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'In search of emotional completeness and overflowing comprehension.' / 7 March 2014

I recently rolled around an exhibition I would be tempted to describe as invisible.

I find this frustrating. To be surrounded by a body of work that says nothing to me (to the point of invisibility), is somehow creepy; a disturbing and unsettling experience.


I need art to make sense of the world; to expand and finesse the identity I call self and my relationship to those I call others. Through art I may grow into rich diversities of unknown.

The artworks I am drawn to are works that reach inside me to reveal something I have forgotten, failed to recognise, neglected to respond to, or never had the chance to experience. 'If the remission of pain is happiness, then the emergence from distraction is aesthetic bliss. I use these terms loosely, for I am not making an argument but rather attempting to describe the pleasure that comes from recognition or rediscovery of certain essences permanently associated with human life. These essences are restored to our consciousness by persons who are described as artists.' (Saul Bellow's 'It All Adds Up')


The works that seem invisible are works that elicit that frustrated 'so what'; works that barely provoke any kind of reaction beyond the frustration; the practice that consistently shuts me out. They are works that fail to respond to the pseudo-visibility their creators attempt to bestow on them with complex explanations that disappear even as you read or hear them.



My responses do evolve, so I always attempt to hold back on premature negativity; I have learned to be patient, to be disciplined about allowing the work time to penetrate any barrier of initial indifference, to cultivate a 'temperament of receptivity' (Oskar Wilde), but is it not also part of an artist's creative process to facilitate that receptivity?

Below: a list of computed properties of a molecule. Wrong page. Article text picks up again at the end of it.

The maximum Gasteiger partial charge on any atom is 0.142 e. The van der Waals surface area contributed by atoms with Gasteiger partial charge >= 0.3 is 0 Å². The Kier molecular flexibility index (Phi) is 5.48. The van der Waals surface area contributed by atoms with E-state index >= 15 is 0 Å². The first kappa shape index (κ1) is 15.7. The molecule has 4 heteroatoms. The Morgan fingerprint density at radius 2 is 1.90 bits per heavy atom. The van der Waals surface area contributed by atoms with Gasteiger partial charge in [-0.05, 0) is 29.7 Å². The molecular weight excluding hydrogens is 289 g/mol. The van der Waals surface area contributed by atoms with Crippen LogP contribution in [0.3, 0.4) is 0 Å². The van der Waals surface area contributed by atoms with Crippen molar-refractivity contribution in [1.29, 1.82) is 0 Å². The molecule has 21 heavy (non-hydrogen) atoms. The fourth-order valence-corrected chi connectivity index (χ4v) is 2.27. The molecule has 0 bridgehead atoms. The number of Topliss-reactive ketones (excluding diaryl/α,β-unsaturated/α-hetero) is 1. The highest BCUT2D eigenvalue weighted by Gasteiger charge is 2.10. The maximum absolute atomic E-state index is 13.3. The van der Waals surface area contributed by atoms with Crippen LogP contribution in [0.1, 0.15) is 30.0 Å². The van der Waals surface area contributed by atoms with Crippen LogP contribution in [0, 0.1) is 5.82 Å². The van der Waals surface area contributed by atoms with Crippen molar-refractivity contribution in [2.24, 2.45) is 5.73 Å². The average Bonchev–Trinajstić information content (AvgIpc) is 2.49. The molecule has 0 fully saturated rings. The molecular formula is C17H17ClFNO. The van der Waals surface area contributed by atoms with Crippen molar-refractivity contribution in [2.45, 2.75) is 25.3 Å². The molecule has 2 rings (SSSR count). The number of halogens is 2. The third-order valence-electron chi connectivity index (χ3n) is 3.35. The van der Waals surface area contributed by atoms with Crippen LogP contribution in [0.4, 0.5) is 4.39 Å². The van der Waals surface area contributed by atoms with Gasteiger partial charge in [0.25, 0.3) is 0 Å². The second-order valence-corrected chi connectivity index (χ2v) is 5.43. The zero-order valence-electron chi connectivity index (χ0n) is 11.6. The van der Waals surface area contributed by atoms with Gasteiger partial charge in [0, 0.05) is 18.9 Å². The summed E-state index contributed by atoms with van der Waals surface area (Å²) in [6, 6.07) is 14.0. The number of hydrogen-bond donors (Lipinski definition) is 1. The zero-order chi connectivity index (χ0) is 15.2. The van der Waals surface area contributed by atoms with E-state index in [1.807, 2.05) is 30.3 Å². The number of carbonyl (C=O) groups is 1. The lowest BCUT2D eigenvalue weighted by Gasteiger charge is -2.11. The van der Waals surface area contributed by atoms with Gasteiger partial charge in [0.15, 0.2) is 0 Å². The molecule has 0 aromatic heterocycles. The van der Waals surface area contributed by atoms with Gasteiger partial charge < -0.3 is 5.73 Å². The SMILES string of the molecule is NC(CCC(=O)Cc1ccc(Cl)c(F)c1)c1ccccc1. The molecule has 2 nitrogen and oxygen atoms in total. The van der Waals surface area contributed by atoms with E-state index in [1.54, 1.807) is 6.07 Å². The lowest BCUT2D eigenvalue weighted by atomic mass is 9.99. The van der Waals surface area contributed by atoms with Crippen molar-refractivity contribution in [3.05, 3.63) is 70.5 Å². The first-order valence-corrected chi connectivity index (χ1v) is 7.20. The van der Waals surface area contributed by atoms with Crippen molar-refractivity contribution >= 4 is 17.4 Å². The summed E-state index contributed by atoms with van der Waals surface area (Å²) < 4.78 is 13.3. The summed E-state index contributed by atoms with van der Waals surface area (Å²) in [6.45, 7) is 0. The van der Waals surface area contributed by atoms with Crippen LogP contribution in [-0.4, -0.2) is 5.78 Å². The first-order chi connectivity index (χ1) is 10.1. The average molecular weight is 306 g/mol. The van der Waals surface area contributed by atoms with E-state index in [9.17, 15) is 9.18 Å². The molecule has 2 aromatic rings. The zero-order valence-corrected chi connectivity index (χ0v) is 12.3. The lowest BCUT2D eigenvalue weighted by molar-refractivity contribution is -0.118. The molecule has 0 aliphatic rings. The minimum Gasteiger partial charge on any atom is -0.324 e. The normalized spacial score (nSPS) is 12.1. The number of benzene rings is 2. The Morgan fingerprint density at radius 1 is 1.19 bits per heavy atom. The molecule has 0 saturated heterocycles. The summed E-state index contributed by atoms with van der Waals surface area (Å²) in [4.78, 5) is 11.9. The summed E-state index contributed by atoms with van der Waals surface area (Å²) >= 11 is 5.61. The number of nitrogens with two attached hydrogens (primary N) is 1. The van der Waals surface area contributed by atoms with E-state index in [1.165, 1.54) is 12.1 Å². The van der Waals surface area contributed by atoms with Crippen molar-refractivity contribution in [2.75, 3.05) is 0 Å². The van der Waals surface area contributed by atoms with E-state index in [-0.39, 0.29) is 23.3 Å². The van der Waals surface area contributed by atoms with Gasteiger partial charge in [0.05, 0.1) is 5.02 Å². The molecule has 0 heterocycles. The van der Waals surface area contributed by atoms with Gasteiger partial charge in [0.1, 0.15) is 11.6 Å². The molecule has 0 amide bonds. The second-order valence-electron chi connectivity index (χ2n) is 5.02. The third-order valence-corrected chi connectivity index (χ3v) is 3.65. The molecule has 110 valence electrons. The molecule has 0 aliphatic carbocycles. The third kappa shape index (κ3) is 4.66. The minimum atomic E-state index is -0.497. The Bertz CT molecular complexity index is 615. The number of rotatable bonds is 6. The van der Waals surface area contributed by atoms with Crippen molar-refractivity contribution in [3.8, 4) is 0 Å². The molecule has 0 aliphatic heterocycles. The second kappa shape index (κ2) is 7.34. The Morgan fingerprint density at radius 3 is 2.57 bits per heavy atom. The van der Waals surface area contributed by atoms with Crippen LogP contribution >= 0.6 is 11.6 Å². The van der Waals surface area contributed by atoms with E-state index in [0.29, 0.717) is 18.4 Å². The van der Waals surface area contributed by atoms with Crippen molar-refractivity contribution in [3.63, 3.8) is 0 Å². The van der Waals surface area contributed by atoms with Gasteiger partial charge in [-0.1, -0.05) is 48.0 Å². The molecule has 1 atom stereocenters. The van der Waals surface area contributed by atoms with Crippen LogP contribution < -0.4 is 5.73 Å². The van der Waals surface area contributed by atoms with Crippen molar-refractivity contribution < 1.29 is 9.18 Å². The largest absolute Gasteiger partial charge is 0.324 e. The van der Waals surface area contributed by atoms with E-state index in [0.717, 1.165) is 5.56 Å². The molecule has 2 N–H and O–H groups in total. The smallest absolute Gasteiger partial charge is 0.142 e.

In ConText conversations I have been surprised to discover creators who are happy to declare that they only make work for like-minded people, certainly not for disabled people, and that the onus is completely on the audience or gallery visitor to put in any necessary effort: 'if they are capable of it'.



Devoting time and energy to work that persists in its invisibility is not merely disappointing, it can leave me feeling cheated, exploited and, on one rare occasion, brimming with art-rage.

When art makes me angry, I want it to be the artwork itself, not the suspicion that I am confronting someone abusing the notion, the essence, of artistic practice.

I can be talking about work that may be technically accomplished and often confidently exhibited yet apparently without the generosity, the courtesy, of any perceived attempt at accessible communication.


I'm comfortable with work that sits silently asking questions; as the German poet Rainer Maria Rilke wrote a century ago, “We should try to love the questions themselves, like locked rooms and like books that are written in a very foreign tongue'.


I'm comfortable with mystery. I like to think there will always be unknowns. But the kind of works that elicit that 'so what' of a non-reaction, don't qualify as mysterious. They appear to have been created for self-gratification. They may have technical points that preclude labelling them as bad, but for me, that gut and lingering indifference is worse than bad.

Invisible is as bad as it gets.




Confidently indifferent

to my presence, the work

sits smug in a slapdash

or intricate iteration: either.

Potent and powerful

as the Emperor's new clothes,

each action a possible,

impossible marvel of

craftsmanship. Talent beyond

question by anyone with

status to preserve or with

ignorance to conceal. Work

just hitching a ride on the

naked Emperor's back.


And yes, the title of this blog is also a quote from the magificent Saul Bellow!